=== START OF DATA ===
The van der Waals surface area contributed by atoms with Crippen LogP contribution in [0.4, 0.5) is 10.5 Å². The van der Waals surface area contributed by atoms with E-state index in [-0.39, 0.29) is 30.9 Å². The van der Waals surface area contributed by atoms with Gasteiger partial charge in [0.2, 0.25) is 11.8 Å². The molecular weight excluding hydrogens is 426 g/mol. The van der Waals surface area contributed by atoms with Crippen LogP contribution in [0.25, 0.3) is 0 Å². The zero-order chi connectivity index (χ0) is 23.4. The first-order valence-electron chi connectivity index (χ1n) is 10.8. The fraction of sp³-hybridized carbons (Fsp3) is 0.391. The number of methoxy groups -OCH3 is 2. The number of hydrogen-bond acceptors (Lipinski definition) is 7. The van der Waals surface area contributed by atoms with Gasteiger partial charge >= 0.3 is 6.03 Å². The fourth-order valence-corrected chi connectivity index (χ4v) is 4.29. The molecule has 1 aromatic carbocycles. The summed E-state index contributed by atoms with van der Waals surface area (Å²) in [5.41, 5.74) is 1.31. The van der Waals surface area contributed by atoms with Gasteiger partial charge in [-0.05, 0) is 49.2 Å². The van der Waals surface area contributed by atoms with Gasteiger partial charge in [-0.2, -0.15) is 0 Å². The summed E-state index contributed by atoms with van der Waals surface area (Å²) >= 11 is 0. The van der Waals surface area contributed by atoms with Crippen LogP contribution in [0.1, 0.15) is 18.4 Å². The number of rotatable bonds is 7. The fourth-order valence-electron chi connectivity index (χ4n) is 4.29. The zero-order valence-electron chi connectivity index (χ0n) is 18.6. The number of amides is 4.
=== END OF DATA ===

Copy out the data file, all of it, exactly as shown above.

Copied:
The van der Waals surface area contributed by atoms with Crippen LogP contribution in [0.4, 0.5) is 10.5 Å². The van der Waals surface area contributed by atoms with E-state index in [-0.39, 0.29) is 30.9 Å². The van der Waals surface area contributed by atoms with Gasteiger partial charge in [0.2, 0.25) is 11.8 Å². The molecular weight excluding hydrogens is 426 g/mol. The van der Waals surface area contributed by atoms with Crippen LogP contribution in [0.25, 0.3) is 0 Å². The zero-order chi connectivity index (χ0) is 23.4. The first-order valence-electron chi connectivity index (χ1n) is 10.8. The fraction of sp³-hybridized carbons (Fsp3) is 0.391. The number of methoxy groups -OCH3 is 2. The number of hydrogen-bond acceptors (Lipinski definition) is 7. The van der Waals surface area contributed by atoms with Gasteiger partial charge >= 0.3 is 6.03 Å². The fourth-order valence-corrected chi connectivity index (χ4v) is 4.29. The molecule has 1 aromatic carbocycles. The summed E-state index contributed by atoms with van der Waals surface area (Å²) in [5.41, 5.74) is 1.31. The van der Waals surface area contributed by atoms with Gasteiger partial charge in [-0.05, 0) is 49.2 Å². The van der Waals surface area contributed by atoms with Gasteiger partial charge in [-0.2, -0.15) is 0 Å². The summed E-state index contributed by atoms with van der Waals surface area (Å²) >= 11 is 0. The van der Waals surface area contributed by atoms with Crippen LogP contribution in [0.1, 0.15) is 18.4 Å². The number of rotatable bonds is 7. The fourth-order valence-electron chi connectivity index (χ4n) is 4.29. The zero-order valence-electron chi connectivity index (χ0n) is 18.6. The number of amides is 4.